Institutional investment: Infrastructure funds on the rise
More supply means more funds. But where to put them?
Infrastructure funds are taking off as the new alternative investment for institutions. Traditionally the realm of Australian and Canadian pension funds, the asset class is now being looked at by European and US investors. Calpers (the California Public Employees Retirement System), the largest US pension fund, recently announced that it had approved a $1.5 billion pilot programme to invest in infrastructure globally. In November last year, Vältion Elakerahasto, the $12 billion Finnish state pension fund, said it would be adding more infrastructure funds to its portfolio. Probitas Partners, an alternative investments solutions provider, conducted a survey of institutional investors in 2007 to gauge interest in infrastructure funds. Of the 115 respondents, 50% said that their appetite for infrastructure investments would increase in the year ahead.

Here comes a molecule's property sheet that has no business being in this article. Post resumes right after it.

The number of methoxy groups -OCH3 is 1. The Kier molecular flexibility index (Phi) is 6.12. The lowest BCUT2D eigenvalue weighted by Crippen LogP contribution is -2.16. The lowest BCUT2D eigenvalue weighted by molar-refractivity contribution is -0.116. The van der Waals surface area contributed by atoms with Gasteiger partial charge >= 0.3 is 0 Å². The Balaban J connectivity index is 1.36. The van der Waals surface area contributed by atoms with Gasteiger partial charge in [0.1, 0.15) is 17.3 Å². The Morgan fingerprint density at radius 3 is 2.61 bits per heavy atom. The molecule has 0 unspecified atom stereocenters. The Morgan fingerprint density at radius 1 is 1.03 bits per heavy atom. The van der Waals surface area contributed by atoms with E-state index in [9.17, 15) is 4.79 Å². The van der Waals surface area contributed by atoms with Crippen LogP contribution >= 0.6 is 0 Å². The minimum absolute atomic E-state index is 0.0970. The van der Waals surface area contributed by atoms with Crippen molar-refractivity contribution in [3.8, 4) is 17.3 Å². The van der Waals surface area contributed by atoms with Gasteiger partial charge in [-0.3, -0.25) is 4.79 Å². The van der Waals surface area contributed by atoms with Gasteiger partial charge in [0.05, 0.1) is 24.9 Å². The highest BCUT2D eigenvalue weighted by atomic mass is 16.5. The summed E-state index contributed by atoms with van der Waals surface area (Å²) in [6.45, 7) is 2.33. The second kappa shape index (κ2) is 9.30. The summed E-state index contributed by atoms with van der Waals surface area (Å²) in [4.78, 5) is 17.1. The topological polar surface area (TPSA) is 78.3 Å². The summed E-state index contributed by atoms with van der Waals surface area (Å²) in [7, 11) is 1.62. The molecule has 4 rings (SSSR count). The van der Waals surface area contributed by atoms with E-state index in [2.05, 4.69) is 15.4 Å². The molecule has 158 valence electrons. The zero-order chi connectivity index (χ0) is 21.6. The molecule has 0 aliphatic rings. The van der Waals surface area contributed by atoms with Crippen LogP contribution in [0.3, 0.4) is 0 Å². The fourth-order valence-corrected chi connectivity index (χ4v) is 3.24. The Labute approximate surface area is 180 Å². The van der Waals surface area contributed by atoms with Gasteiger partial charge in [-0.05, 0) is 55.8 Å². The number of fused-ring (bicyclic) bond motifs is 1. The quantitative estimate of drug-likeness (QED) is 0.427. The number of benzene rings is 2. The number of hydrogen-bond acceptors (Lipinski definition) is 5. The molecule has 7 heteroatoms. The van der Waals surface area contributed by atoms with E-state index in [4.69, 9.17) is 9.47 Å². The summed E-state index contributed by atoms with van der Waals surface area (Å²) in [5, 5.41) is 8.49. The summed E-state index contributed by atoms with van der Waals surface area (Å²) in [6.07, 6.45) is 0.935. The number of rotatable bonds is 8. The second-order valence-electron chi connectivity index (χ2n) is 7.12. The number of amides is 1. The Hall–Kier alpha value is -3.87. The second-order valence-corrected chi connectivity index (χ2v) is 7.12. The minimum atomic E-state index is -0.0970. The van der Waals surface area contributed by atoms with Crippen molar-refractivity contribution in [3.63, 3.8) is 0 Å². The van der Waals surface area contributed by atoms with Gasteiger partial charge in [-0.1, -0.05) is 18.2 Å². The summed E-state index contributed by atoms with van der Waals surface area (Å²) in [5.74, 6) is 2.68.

Danny Latham, portfolio manager for First State’s infrastructure funds, attributes the increasing global interest from pension funds to the focus on absolute return products, and the need for asset/liability matching. "Property has traditionally fulfilled this need but it is a cyclical market. A greater supply of infrastructure assets has encouraged firms to look at the asset class." This supply is being generated by governments that are coming under increasing funding pressure when trying to maintain and augment existing infrastructure, says Latham.